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Repotting Philodendron Birkin does not have to nerve wracking. Follow these simple, yet very important steps, to help your Philodendron Birkin thrive in its new pot.
When to Repot Philodendron Birkin
Before I get into the actual steps of repotting Philodendron Birkin, how do you even know if it needs to be repotted?
These are the things that I look for that will usually indicate that a plant is root bound and needs a bigger pot. You may see one or more of these things:
- Your plant may have a hard mat of roots on the surface of the pot.
- Your Birkin may have roots growing out of the drainage holes at the bottom of the pot.
- You suddenly find yourself needing to water much more frequently since the potting mix is drying out more quickly than it used to.
- Your plant’s growth may have slowed down dramatically, and any new growth is smaller.
Of course you don’t really know if it is root bound until you take it out of its pot and visually inspect it.
This is what my plant looked like when I took it out of its pot.
It was still in its original 6 inch nursery pot from when I purchased it. Time for a bigger pot!
3 Steps to Repotting Philodendron Birkin
1. LOOSEN THE ROOT BALL
In some cases, you can get away with not doing this (if your plant isn’t particularly root bound, but in that case, you may not want to repot at all).
Loosening your roots will allow the plant to more easily grow new roots in it’s new, bigger pot.
What I typically do is give my plant a really good, thorough watering first, and then the next day, I’ll take it out of its pot.
I’ll grab the bottom of the root ball with both of my hands, and gently loosen the roots up a bit. Then I work around the sides until I’ve loosened the roots everywhere.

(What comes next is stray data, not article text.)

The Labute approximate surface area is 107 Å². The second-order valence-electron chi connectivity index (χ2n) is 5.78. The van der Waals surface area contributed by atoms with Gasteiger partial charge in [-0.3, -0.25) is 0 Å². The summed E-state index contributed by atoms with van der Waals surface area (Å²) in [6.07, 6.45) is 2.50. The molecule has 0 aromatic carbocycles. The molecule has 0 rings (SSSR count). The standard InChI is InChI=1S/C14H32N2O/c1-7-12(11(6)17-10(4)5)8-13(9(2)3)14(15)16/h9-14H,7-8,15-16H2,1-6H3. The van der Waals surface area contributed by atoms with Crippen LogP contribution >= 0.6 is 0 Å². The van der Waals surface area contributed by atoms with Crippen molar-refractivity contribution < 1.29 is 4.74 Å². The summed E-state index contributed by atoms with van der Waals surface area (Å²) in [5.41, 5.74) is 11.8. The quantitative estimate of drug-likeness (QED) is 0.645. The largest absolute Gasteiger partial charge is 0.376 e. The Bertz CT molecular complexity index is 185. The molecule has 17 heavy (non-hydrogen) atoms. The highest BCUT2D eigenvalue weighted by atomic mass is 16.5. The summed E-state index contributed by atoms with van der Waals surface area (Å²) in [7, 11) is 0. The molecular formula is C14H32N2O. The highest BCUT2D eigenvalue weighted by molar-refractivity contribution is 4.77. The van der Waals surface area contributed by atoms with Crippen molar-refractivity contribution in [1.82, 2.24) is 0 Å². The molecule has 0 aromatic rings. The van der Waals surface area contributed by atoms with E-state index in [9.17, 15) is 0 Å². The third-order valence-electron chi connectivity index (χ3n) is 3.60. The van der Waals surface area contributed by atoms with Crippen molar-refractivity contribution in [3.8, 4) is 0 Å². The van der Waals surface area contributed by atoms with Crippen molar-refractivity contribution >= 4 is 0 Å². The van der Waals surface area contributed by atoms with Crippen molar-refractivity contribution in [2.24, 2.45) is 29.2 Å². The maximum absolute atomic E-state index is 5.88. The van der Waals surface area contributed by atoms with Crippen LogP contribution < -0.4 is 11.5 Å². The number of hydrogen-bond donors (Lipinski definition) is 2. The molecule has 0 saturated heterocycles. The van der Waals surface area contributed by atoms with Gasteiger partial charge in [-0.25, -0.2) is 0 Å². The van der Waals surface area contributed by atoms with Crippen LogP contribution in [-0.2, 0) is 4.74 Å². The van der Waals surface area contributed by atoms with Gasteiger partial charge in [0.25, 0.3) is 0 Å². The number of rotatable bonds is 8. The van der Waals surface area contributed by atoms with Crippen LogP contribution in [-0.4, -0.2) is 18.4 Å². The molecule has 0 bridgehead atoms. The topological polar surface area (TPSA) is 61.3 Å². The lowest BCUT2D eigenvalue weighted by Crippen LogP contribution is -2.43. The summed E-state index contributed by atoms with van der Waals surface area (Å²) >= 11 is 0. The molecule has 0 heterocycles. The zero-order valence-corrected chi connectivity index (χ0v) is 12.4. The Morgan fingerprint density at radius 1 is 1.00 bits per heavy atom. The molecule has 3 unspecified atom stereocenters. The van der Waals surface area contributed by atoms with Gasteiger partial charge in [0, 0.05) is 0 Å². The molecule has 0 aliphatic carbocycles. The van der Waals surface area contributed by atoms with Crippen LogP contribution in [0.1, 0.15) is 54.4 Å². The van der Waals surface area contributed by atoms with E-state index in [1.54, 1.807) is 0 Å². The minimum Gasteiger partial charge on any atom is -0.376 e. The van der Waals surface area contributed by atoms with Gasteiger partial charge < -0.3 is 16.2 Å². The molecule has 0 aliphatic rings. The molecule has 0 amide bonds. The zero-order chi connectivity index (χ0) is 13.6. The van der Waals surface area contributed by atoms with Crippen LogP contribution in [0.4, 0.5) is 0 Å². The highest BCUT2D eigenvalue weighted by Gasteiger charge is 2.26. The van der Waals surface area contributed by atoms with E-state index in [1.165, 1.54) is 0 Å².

Don’t worry about breaking a couple roots here and there. It will not harm your plant!
2. CHOOSE AN APPROPRIATELY SIZED POT
As a general rule of thumb, I only go up one pot size when I repot. This plant was in a 6 inch diameter pot and I placed it in an 8 inch diameter pot.
Don’t go overboard and choose pots that are significantly larger than the previous pot that your plant was growing in. Why? The excess volume of potting mix will take much longer to dry out and potentially cause you some issues (like root rot if you go overboard with the size).
3. USE A VERY WELL DRAINING POTTING MIX
There are many types of potting mixes that will work for Philodendron Birkin. Like any aroid, as long as your mix is very well drained, you will be good.
Everyone seems to have their own potting mix recipes. I will share a couple sample potting mix recipes, but you can feel free to experiment and see what you like the best.
The one thing I will say, most indoor potting mixes out of the bag do not contain enough porosity and chunky material, so I always amend them.
Some people like to use equal parts of all-purpose potting mix, orchid bark and perlite. This is a great mix too. Just know that it will dry out much more quickly, but as long as you can keep up with the watering, you’ll be great.
Once you have your potting mix selected and blended together, simply place your plant in its new pot. I like to leave about a half inch between the top of the soil and the top of the pot, so that I don’t make a mess when I water.
It’ll create a little reservoir and make watering a lot less messy, and you’ll be able to water more effectively.
I try to plant inside of plastic nursery pots because it makes it so much easier when it’s time to repot. Then you can slip your plant inside of a more decorative pot for aesthetics.
You’ll have to play around with the level that you place your plant in its new pot. I typically add a little potting mix at the bottom of the pot first, place my plant in, and make sure that the top of the soil will be about half inch under the rim of the pot.
You may have to adjust the amount of soil you have at the bottom of the new pot in order to achieve this.
Once your height is good, add potting mix all around the perimeter of the pot and gently press down to make sure there are no air pockets.
Give your plant a good watering, and then you’re done! I like to slip my nursery pot inside of a decorative pot at this point.
That’s really all there is to it. I hope you’ve enjoyed this post on repotting Philodendron Birkin.
Lastly, don’t forget to check out my blog post on Philodendron Birkin care tips to find out all about this remarkable Philodendron.
Do you have a Philodendron Birkin? Comment below. I’d love to hear!